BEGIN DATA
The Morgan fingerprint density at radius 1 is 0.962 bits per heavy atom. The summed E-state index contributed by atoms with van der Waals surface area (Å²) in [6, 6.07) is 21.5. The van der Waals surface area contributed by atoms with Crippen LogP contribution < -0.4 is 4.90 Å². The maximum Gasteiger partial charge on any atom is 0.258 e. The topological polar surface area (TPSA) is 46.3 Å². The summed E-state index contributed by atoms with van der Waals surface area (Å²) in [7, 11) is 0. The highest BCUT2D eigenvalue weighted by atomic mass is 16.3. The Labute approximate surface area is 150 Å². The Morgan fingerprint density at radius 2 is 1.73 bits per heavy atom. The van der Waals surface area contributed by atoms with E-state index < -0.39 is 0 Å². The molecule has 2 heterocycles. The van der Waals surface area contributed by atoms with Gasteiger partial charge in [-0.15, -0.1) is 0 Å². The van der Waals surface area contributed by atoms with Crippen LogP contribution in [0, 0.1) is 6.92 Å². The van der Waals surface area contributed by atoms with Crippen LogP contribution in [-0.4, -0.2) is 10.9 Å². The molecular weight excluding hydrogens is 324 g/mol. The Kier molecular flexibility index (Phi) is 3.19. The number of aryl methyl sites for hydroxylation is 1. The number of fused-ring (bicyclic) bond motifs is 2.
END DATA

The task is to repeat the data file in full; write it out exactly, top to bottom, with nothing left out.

The Morgan fingerprint density at radius 1 is 0.962 bits per heavy atom. The summed E-state index contributed by atoms with van der Waals surface area (Å²) in [6, 6.07) is 21.5. The van der Waals surface area contributed by atoms with Crippen LogP contribution < -0.4 is 4.90 Å². The maximum Gasteiger partial charge on any atom is 0.258 e. The topological polar surface area (TPSA) is 46.3 Å². The summed E-state index contributed by atoms with van der Waals surface area (Å²) in [7, 11) is 0. The highest BCUT2D eigenvalue weighted by atomic mass is 16.3. The Labute approximate surface area is 150 Å². The Morgan fingerprint density at radius 2 is 1.73 bits per heavy atom. The van der Waals surface area contributed by atoms with E-state index < -0.39 is 0 Å². The molecule has 2 heterocycles. The van der Waals surface area contributed by atoms with Gasteiger partial charge in [-0.15, -0.1) is 0 Å². The van der Waals surface area contributed by atoms with Crippen LogP contribution in [0, 0.1) is 6.92 Å². The van der Waals surface area contributed by atoms with Crippen LogP contribution in [-0.4, -0.2) is 10.9 Å². The molecular weight excluding hydrogens is 324 g/mol. The Kier molecular flexibility index (Phi) is 3.19. The number of aryl methyl sites for hydroxylation is 1. The number of fused-ring (bicyclic) bond motifs is 2.